Talk at University of Alberta by Dr. Fiona Harrison, California Institute of Technology (May 30, 2017)
This blog describes a public talk given by Fiona Harrison, a professor of physics at Caltech, on May 30, 2017 at the University of Alberta. She is principal investigator for NASA’s Nuclear Spectroscopic Telescope Array (NuSTAR), an orbital telescope that examines the cosmos in the high X-ray band. Though there are other X-ray telescopes, NuSTAR is designed to be sensitive to much higher energy X-rays than its predecessors, such as Chandra and XMM-Newton. It is therefore able to make discoveries in areas that were heretofore not accessible to astrophysical observations.
- Though there are other X-ray telescopes, NuSTAR is designed to be sensitive to much higher X-rays than its predecessors, such as Chandra and XMM-Newton. It is therefore able to make discoveries in areas that were heretofore not accessible to astrophysical observations.
o Chandra and XMM-Newton operate in the1-10 KEV range.
o NuSTAR operates in the 3-79 KEV range.
o KEV is a measure of photon energy, which can also be expressed in wavelength measure. Basically, higher KEV means higher energy, which means shorter wavelength and higher frequency.
o Fiona Harrison also used the term “blue end” of the X-ray spectrum, borrowing terminology from visual astronomy.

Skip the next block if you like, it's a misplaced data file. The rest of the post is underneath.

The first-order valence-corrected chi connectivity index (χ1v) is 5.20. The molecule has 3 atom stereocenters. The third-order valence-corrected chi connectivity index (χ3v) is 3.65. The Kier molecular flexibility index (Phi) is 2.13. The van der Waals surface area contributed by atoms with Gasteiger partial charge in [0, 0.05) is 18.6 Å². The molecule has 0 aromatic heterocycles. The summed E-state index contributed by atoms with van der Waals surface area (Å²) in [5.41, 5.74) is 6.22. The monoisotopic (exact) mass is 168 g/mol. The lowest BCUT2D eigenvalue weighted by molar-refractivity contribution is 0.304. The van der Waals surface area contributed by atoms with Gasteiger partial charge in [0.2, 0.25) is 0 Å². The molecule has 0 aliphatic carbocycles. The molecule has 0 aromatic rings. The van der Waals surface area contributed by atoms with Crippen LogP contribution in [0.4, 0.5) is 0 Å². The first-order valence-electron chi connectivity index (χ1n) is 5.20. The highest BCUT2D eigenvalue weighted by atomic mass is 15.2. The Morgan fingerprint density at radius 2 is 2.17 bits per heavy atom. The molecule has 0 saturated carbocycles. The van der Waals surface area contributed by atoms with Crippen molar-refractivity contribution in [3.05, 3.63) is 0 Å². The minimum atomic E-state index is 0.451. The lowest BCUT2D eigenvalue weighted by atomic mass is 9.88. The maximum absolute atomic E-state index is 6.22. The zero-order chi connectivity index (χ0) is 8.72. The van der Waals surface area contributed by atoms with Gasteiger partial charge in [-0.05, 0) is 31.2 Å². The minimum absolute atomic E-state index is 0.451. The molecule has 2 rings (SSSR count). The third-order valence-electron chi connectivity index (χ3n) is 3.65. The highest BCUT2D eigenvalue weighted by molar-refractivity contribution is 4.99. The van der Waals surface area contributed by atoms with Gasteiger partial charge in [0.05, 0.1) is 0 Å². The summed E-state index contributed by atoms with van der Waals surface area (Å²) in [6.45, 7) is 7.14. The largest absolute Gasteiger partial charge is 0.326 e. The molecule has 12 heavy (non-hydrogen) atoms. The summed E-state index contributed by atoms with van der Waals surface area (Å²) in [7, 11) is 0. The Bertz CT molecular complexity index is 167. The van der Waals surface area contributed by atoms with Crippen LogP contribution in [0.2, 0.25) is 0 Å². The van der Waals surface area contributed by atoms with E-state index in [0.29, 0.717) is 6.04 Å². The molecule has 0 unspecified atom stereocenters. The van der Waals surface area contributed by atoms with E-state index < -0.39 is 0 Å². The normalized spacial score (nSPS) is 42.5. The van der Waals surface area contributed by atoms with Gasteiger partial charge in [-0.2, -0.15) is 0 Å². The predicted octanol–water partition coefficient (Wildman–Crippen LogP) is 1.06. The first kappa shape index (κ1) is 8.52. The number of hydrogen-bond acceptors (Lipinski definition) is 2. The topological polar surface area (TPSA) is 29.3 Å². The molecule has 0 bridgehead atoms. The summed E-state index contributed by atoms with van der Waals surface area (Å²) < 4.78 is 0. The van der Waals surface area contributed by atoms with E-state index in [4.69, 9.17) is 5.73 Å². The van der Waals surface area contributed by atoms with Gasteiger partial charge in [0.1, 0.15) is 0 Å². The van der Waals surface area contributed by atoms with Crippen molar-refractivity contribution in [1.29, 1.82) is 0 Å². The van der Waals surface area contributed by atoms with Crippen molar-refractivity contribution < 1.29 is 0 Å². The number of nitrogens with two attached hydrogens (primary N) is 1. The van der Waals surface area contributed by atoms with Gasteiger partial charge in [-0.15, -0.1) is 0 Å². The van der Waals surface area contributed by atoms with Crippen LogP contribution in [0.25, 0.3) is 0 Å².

- There have been some instruments in the high X-ray or gamma ray range, but NuSTAR is the first to have reasonably high resolution. In fact, it has a resolution of about 30 seconds of arc, and a field of view (FOV) of about 12 minutes. Previous high X-ray band telescopes were only accurate to about 0.1 degrees, or 6 minutes.
- For context, the moon is about half a degree of arc, or 30 minutes of arc. Each minute has 60 seconds of arc. So, NuSTAR can see down to the resolution of about one-sixtieth the width of the full moon
- This might not seem all that impressive, as a good backyard telescope (8 inch) can get down to about half an arc-second. But, getting high resolution in the X-ray band is difficult, because the photons have to be reflected at a high angle (glancing reflection), whereas light in the visible band can be collected via a parabolic mirror or a lens. So, the underlying geometry and optics of the situations are very different
- As “big science” telescopes go, NuSTAR was actually quite inexpensive, at about $160 million. For comparison, the Hubble telescope has cost several billions and the James Webb is estimated to come in at close to ten billion, by launch time in 2018. The ESA X-ray telescope, XMM-Newton cost about 700 million Euros, which would be well over a billion in U.S. dollars.
- So, NuSTAR takes its place alongside some other “ground-breaking” orbital telescopes (perhaps “space-breaking” is a more apt term), such as:
o COBE, which opened up the micro-wave band.
o Spitzer, which opened up the infrared band.
o Hubble, which greatly extended our range of observations in the visual band.
- It is worth noting that a lot of new technological developments were needed to build NuSTAR, in order to give high resolution in the far X-ray band.